It is possibly for the first time, nay second time, that the CPI-M is facing a rebellion of sorts. The CPI-M central committee, packed with theoreticians largely from hi-fi universities in Delhi, has hurt the pride of the Bengal tiger?as the party has nicknamed the West Bengal unit.
The Bengal tiger had growled once earlier too but this time it has started roaring. It has yet not reached to the point of schism but a fissure has certainly developed.
The way party'ssenior most leader and Lok Sabha Speaker Somnath Chatterjee has been insulted (by expelling from the party) to echo the feelings of its West Bengal minister Subhash Chakravarti, it has severely hurt the Bengali feelings. Is not general secretary Prakash Karat going beyond his brief? That is the question rocking the cadre in the state. Chakravarti has only echoed that.
The growing feeling is that Chatterjee is being targeted as he is from Bengal and the leaders away from Bengal want to control the party. The reaction of the Kerala CPI-M against Chatterjee is being presented as a case in point.
Most leaders from Bengal, in private, admit that Chatterjee had done no wrong by deciding to continue as Speaker as it is the norm in a parliamentary democracy. Many of them have not taken the rhetorics of Karat kindly though for the sake of ?discipline? they have not come out in the open. They feel that Chatterjee has been unnecessarily being dragged into a controversy. They praise him not only for being unanimously elected by all the parties in the Lok Sabha, which is attributed to his personal relations with all the party leaders, but also for impeccably conducting himself during the past over four years.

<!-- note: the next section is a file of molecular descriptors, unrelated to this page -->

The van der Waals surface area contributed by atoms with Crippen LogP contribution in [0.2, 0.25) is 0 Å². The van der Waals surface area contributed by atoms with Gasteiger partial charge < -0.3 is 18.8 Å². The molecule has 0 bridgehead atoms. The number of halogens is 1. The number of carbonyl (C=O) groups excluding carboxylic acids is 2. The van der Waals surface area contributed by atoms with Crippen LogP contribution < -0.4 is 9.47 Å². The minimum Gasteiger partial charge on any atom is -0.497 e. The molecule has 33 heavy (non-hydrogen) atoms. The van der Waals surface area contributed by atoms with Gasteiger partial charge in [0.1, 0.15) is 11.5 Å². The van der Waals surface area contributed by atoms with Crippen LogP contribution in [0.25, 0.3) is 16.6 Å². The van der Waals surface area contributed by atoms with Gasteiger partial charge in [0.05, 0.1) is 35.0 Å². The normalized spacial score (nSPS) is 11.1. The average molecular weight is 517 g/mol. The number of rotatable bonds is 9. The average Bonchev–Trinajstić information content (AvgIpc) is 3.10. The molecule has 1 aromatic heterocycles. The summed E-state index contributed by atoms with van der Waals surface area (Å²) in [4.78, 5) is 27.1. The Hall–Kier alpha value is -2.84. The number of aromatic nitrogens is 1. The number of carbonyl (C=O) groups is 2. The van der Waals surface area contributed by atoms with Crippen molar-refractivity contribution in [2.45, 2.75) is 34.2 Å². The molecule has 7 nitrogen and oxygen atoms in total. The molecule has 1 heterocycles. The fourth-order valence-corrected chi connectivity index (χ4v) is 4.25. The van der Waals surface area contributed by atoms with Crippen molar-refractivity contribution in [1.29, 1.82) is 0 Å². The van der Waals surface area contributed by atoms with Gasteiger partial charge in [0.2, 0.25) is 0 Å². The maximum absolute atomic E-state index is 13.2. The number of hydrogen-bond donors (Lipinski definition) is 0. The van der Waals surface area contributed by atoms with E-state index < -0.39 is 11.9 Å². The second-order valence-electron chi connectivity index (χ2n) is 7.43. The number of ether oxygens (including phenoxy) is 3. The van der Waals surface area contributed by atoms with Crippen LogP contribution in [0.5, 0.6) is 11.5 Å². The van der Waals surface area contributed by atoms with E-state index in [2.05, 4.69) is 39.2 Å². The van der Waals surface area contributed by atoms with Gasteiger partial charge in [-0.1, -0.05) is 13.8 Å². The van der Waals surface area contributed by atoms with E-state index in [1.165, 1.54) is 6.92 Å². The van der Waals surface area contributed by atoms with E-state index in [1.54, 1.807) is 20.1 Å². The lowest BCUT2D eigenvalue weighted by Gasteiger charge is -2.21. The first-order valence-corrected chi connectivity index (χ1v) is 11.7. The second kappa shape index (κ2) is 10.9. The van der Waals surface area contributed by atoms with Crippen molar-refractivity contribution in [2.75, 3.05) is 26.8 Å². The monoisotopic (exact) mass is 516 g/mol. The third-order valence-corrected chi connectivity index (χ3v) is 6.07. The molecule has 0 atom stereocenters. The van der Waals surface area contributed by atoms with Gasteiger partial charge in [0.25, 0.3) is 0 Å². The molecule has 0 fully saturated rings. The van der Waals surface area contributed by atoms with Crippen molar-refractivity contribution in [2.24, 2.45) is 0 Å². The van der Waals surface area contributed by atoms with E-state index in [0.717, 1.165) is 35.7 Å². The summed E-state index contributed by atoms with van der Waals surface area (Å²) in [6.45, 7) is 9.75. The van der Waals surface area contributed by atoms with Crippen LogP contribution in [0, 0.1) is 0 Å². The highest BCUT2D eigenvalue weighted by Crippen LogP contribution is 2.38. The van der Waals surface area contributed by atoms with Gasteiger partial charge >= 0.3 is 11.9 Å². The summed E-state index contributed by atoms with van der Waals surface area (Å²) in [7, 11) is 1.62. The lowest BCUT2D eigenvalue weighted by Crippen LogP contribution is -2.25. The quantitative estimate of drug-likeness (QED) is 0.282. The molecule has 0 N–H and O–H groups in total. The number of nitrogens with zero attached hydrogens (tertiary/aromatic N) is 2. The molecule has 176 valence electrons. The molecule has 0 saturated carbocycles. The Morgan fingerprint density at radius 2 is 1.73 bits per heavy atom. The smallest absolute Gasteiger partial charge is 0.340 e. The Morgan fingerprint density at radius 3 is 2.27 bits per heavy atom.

The Bengal unit'sgrouse is not restricted to the present episode. It has drawn parallels from history. The Delhi-based central committee on earlier occasions also had stalled the leaders from Bengal from getting into highest offices.
The leaders from Bengal have not forgotten how again another general secretary of the party Harkishan Singh Surjeet had put spokes when the United Front had offered prime ministership to Jyoti Basu. The party leaders aver that it could have added feather to the party'scap.
The second time, the party leaders feel, the central committee came in the way of Somnath Chatterjee being proposed as a presidential candidate. The UPA had no objection to it. But the party not only blocked his way but also agreed to play a second fiddle to the Congress in presidential elections.
The decision, party leaders opine, has sent the feelings that it is incapable of taking a lead. ?It has sent a message that the party can make noise and destabilise but can'ttake a constructive approach?.
They do not mind asking the question whether both the leaders had been barred from having the highest positions because they were from West Bengal.
The state leadership is worried also for another reason. The recent panchayat elections have exposed the party'svulnerability in the state. The steel frame may be crumbling, the leaders from Bengal feel. Had a leader from Bengal got the highest position, it could have helped the party garner support in the name of bringing pride to the state.
However, now they feel the central committee'svirtual tirade against Chatterjee might further shrink its base in the state apart from causing discontent in the cadre.
Would the party leaders defy the central committee? As of now it does not seem likely. The discontent, however, is simmering. The Bengal unit might not take it lying down. How it would react is not known. It is, however, likely that it could lead to a reorganisation of the politburo. The demand has not yet been vociferously made but the ire against Karat is getting gradually embroiled.
The future course is not easy to predict in such a monolithic party. As the course is developing it may usher in a new era within CPI-M. It may lead to yielding many paces to the Bengal unit. Would that mean a major change? The coming months may unfold that.
(The writer is senior political writer.)